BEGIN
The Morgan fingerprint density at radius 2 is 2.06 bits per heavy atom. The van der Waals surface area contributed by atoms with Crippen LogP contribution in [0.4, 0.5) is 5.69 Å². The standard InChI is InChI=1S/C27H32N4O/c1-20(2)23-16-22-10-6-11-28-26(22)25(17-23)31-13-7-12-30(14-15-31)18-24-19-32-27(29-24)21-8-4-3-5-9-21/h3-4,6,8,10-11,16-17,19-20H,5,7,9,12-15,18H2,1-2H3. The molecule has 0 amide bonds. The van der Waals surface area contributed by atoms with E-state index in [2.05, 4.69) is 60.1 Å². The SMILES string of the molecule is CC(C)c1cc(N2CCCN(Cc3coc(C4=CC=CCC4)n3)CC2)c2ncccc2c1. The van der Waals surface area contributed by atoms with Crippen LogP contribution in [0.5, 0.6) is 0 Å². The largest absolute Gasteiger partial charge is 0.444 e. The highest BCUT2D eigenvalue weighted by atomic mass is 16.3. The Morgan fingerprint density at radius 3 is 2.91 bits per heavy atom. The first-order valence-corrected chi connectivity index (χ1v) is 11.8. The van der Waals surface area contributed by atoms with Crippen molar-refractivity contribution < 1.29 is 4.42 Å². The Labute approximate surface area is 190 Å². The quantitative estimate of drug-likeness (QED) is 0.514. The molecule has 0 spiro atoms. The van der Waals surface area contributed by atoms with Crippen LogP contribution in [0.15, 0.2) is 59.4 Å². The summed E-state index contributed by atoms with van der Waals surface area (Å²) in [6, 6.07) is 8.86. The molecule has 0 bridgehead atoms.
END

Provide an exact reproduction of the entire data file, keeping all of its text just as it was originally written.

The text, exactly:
The Morgan fingerprint density at radius 2 is 2.06 bits per heavy atom. The van der Waals surface area contributed by atoms with Crippen LogP contribution in [0.4, 0.5) is 5.69 Å². The standard InChI is InChI=1S/C27H32N4O/c1-20(2)23-16-22-10-6-11-28-26(22)25(17-23)31-13-7-12-30(14-15-31)18-24-19-32-27(29-24)21-8-4-3-5-9-21/h3-4,6,8,10-11,16-17,19-20H,5,7,9,12-15,18H2,1-2H3. The molecule has 0 amide bonds. The van der Waals surface area contributed by atoms with E-state index in [2.05, 4.69) is 60.1 Å². The SMILES string of the molecule is CC(C)c1cc(N2CCCN(Cc3coc(C4=CC=CCC4)n3)CC2)c2ncccc2c1. The van der Waals surface area contributed by atoms with Crippen LogP contribution in [0.5, 0.6) is 0 Å². The largest absolute Gasteiger partial charge is 0.444 e. The highest BCUT2D eigenvalue weighted by atomic mass is 16.3. The Morgan fingerprint density at radius 3 is 2.91 bits per heavy atom. The first-order valence-corrected chi connectivity index (χ1v) is 11.8. The van der Waals surface area contributed by atoms with Crippen molar-refractivity contribution < 1.29 is 4.42 Å². The Labute approximate surface area is 190 Å². The quantitative estimate of drug-likeness (QED) is 0.514. The molecule has 0 spiro atoms. The van der Waals surface area contributed by atoms with Crippen LogP contribution in [0.15, 0.2) is 59.4 Å². The summed E-state index contributed by atoms with van der Waals surface area (Å²) in [6, 6.07) is 8.86. The molecule has 0 bridgehead atoms.